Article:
On April 11, 1994, in preparation for the suppression hearing, Aguilera served the FBI with a subpoena, issued by the Supreme Court of New York County, requesting all documents relating to his role as a confidential FBI informant. The FBI treated the subpoena as a declassification request and released two documents. The first released document was a copy of another document that had previously been released during Aguilera's trial for the Bronx murder. The second document released, dated October 21, 1981, was a copy of a Newark airtel in which the FBI described Aguilera as "highly unreliable and unstable" and discredited his references to "subject" *fn5" because "these allegations may be the product of his imagination." Both documents released by the FBI referred to two other documents, dated August 28, 1991 and September 1, 1981. *fn6" On May 27, 1994, plaintiff filed a FOIA request with the FBI requesting all information concerning himself. On June 7, 1994, the FBI responded to the subpoena issued by the Supreme Court of New York County by stating that "after careful review of instant demand the NYO Legal Unit has determined that neither of the specifically requested Newark teletypes is relevant." (Letter from James Roth, Principal Legal Advisor to FBI [hereinafter Roth Letter], June 7, 1994.) Furthermore, Roth stated that the "only relevant FBI document," the October 21, 1981 Newark airtel, had previously been released. Accordingly, the FBI declined to release any further documents.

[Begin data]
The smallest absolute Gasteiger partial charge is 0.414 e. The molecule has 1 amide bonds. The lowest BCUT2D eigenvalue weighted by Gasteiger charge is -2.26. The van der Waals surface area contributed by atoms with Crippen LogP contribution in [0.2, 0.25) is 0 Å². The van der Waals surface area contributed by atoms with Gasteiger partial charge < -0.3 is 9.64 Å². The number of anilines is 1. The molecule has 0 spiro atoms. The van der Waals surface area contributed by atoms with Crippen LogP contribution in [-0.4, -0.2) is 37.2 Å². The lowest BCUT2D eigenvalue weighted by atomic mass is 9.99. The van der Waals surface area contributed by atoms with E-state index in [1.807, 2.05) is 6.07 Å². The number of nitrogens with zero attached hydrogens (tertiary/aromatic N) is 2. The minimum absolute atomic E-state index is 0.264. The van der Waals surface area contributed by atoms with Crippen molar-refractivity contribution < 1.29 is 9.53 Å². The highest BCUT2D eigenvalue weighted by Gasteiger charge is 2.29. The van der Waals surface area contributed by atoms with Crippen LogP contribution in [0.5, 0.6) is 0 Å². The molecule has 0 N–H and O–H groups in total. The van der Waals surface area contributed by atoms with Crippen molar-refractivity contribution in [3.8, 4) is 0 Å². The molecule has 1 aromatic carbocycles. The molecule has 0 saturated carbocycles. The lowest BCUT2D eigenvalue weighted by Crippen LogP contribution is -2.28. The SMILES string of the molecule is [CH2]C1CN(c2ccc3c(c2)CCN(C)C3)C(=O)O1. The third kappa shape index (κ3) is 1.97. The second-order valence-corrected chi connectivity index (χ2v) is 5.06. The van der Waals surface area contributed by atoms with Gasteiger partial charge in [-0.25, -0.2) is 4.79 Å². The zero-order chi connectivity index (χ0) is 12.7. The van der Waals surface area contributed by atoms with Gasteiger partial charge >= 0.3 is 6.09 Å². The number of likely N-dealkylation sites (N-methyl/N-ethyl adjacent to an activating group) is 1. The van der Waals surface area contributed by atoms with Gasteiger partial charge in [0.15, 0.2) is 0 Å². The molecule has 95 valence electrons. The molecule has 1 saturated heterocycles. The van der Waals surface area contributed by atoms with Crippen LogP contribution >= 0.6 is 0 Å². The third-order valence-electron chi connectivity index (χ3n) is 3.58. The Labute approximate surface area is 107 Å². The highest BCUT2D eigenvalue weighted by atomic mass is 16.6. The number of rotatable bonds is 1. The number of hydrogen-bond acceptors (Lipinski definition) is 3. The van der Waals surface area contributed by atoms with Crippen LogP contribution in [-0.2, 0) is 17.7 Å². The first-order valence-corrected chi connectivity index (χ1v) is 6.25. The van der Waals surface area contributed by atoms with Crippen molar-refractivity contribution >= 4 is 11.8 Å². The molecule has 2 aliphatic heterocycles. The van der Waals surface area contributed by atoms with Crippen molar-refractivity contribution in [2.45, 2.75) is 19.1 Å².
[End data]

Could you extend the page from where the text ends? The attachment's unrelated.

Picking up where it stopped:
Thereafter, on July 18, 1994, Aguilera filed FOIA requests with the FBI regional offices in Newark, New Jersey, Little Rock, Arkansas, Miami, Florida, and San Juan, Puerto Rico. He requested expedited processing of each request. On August 18, 1994, the FBI sent a letter to one of Aguilera's trial attorneys, in which the agency claimed that "delays in excess of one year are not uncommon" because of the 11,500 FOIA requests which need processing. (Letter from J. Kevin O'Brien, Chief of the Freedom of Information-Privacy Acts Section of Information Resources Division, FBI [hereinafter O'Brien Letter].) On September 9, 1994, Kenneth Finkleman, one of Aguilera's attorneys, spoke with Linda Kloss, a staff member in the Freedom of Information-Privacy Acts Section of the Information Resources Division at the FBI headquarters, about Aguilera's request for an expedited review. In a letter from J. Kevin O'Brien, dated September 13, 1994, the FBI formally denied Aguilera's request for expedition on the grounds that "based on the information he [Finkleman] furnished, it [the case] does not fall within the guidelines for expedited processing as set forth by the Department of Justice."

 On October 11, 1994, Aguilera appealed the FBI's denial of his request to expedite processing to the Department of Justice's Office of Information and Privacy, again outlining his theory of defense and the need for the documents within the control of the FBI. On October 31, 1994, the Office of Information and Privacy denied Aguilera's appeal for expedited processing of his request. In denying Aguilera's appeal, the FBI stated that the agency had considered all relevant factors, including the fact that Aguilera was involved in criminal litigation for which the requested material may be pertinent. Despite this recognition, the agency concluded that Aguilera's case did not merit expedition.

 After exhausting his administrative remedies, Aguilera filed a Motion for a Preliminary Injunction in this Court seeking an order compelling the FBI to expedite plaintiff's FOIA request In opposition to plaintiff's motion, defendants filed a Motion for A Stay of the Proceedings. The Court presided over a hearing on both motions.

 II.

 Discussio ...